With the growing attention of mobile markets, Android has accounted for 85.9% of global market share . Over 1.5 million apps were released within 2017 alone. Along with the booming of Android markets is the flourish of the mobile underground industry. Fake apps, i.e., apps without official certificates, account for a major part of such underground industry. Specifically, we consider fake apps as those who simulate the corresponding official ones or look almost the same as their official correspondences, with ultimate goal to elicit download or manifest malicious behaviors. Early observation reveals fake apps come in two different forms. The first category is called imitators, a group of apps with similar names or functionalities to their official correspondences so that users are fooled to download them. While imitators are just similar to official apps, imposters  refer to the category of apps that have exactly the same metadata with their official correspondences, for example, they may have the same names, icons, or version numbers, some of the imposters are even made by repackaging official apk files directly.
Such fake apps pose significant problems to not only the official developers’ interest but also the end users’ right. For example, when users try to search an app for installation in market, multiple fake apps with similar names or icons will be retrieved at the same time. As a result, the user experience of app searching and downloading is greatly affected by the fake apps in real world.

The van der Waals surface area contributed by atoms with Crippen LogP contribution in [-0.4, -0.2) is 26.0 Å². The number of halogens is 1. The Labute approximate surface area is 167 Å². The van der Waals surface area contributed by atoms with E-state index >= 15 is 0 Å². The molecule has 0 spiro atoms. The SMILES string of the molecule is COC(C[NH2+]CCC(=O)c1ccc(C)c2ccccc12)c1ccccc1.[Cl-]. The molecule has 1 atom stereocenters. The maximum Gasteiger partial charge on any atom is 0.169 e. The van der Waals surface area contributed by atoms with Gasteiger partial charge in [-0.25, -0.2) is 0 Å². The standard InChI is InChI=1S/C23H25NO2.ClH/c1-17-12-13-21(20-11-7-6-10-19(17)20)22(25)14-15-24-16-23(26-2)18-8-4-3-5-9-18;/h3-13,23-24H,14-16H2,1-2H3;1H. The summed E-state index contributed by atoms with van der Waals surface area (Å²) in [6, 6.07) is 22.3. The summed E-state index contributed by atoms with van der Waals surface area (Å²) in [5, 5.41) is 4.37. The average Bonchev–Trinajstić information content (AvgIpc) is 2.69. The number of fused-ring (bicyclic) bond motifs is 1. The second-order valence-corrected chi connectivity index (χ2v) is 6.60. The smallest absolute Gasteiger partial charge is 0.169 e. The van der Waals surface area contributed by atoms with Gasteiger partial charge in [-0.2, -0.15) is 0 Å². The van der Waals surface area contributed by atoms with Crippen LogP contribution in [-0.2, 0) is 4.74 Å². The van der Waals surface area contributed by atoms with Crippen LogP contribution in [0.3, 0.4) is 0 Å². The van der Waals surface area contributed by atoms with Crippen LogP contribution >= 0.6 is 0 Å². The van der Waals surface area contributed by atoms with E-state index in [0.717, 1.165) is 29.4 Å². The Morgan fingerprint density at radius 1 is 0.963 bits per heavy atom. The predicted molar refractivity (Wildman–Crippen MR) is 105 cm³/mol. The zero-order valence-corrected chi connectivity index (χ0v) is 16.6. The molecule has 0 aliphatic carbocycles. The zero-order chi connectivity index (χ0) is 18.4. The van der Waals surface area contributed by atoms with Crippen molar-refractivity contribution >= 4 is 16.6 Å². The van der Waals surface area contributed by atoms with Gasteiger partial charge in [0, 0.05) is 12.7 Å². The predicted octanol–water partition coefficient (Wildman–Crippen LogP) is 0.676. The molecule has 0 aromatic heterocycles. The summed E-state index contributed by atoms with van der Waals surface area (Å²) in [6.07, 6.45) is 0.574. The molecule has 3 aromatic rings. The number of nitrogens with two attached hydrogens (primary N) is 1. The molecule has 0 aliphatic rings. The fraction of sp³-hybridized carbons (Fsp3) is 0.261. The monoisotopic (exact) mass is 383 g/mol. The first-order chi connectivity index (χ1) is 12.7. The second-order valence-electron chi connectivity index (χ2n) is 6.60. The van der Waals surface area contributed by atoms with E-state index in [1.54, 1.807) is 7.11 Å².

Even worse, as the doorsill to develop an app has been set low, the cost to develop a fake app is much lower than what it takes to develop a desktop program, providing an ideal hotbed for the underground industry to thrive on . Moreover, the flexibility of Android app implementation  contributes the fake apps’ complexity.
Despite the ubiquity, little is known about fake apps and their ecosystem – their common characteristics, the number of fake apps at large, their production process and speed, and their evasive strategies, etc. Most research studies to date show greater interests on malware detection techniques [5, 6, 7, 8]. To the best of authors’ knowledge, there exists no work in understanding fake apps, and their ecosystem.
Similarly, we witness the same deficiency in industry. Most attention in analysis and threat reports focuses on malicious apps while neglecting the fake apps . On the other hand, the knowledge gained from desktop era regarding malicious or fake software are of less use, due to differences in operating system properties .